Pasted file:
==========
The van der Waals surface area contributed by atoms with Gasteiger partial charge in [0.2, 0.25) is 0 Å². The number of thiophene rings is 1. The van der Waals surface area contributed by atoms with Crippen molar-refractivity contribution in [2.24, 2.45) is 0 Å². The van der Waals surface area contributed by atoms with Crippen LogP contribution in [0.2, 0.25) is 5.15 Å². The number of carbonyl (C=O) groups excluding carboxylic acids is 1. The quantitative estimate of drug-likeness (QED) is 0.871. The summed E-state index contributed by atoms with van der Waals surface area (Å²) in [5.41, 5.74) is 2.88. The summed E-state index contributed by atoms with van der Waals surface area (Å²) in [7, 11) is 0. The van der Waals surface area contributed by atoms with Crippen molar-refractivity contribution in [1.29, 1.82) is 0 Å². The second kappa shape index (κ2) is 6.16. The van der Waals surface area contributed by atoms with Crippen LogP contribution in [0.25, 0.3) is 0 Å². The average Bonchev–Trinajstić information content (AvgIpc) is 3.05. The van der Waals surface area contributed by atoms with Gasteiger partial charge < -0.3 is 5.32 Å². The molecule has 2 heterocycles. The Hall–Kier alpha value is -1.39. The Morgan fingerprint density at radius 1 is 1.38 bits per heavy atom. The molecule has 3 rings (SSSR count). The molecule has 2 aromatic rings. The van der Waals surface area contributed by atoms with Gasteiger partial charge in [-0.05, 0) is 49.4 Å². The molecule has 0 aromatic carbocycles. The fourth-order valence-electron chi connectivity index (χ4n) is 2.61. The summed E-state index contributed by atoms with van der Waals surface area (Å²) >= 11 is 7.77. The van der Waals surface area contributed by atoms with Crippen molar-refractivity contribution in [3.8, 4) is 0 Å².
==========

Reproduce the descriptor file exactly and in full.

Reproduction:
The van der Waals surface area contributed by atoms with Gasteiger partial charge in [0.2, 0.25) is 0 Å². The number of thiophene rings is 1. The van der Waals surface area contributed by atoms with Crippen molar-refractivity contribution in [2.24, 2.45) is 0 Å². The van der Waals surface area contributed by atoms with Crippen LogP contribution in [0.2, 0.25) is 5.15 Å². The number of carbonyl (C=O) groups excluding carboxylic acids is 1. The quantitative estimate of drug-likeness (QED) is 0.871. The summed E-state index contributed by atoms with van der Waals surface area (Å²) in [5.41, 5.74) is 2.88. The summed E-state index contributed by atoms with van der Waals surface area (Å²) in [7, 11) is 0. The van der Waals surface area contributed by atoms with Crippen molar-refractivity contribution in [1.29, 1.82) is 0 Å². The second kappa shape index (κ2) is 6.16. The van der Waals surface area contributed by atoms with Crippen LogP contribution in [0.25, 0.3) is 0 Å². The average Bonchev–Trinajstić information content (AvgIpc) is 3.05. The van der Waals surface area contributed by atoms with Gasteiger partial charge < -0.3 is 5.32 Å². The molecule has 2 heterocycles. The Hall–Kier alpha value is -1.39. The Morgan fingerprint density at radius 1 is 1.38 bits per heavy atom. The molecule has 3 rings (SSSR count). The molecule has 2 aromatic rings. The van der Waals surface area contributed by atoms with Gasteiger partial charge in [-0.05, 0) is 49.4 Å². The molecule has 0 aromatic carbocycles. The fourth-order valence-electron chi connectivity index (χ4n) is 2.61. The summed E-state index contributed by atoms with van der Waals surface area (Å²) >= 11 is 7.77. The van der Waals surface area contributed by atoms with Crippen molar-refractivity contribution in [3.8, 4) is 0 Å².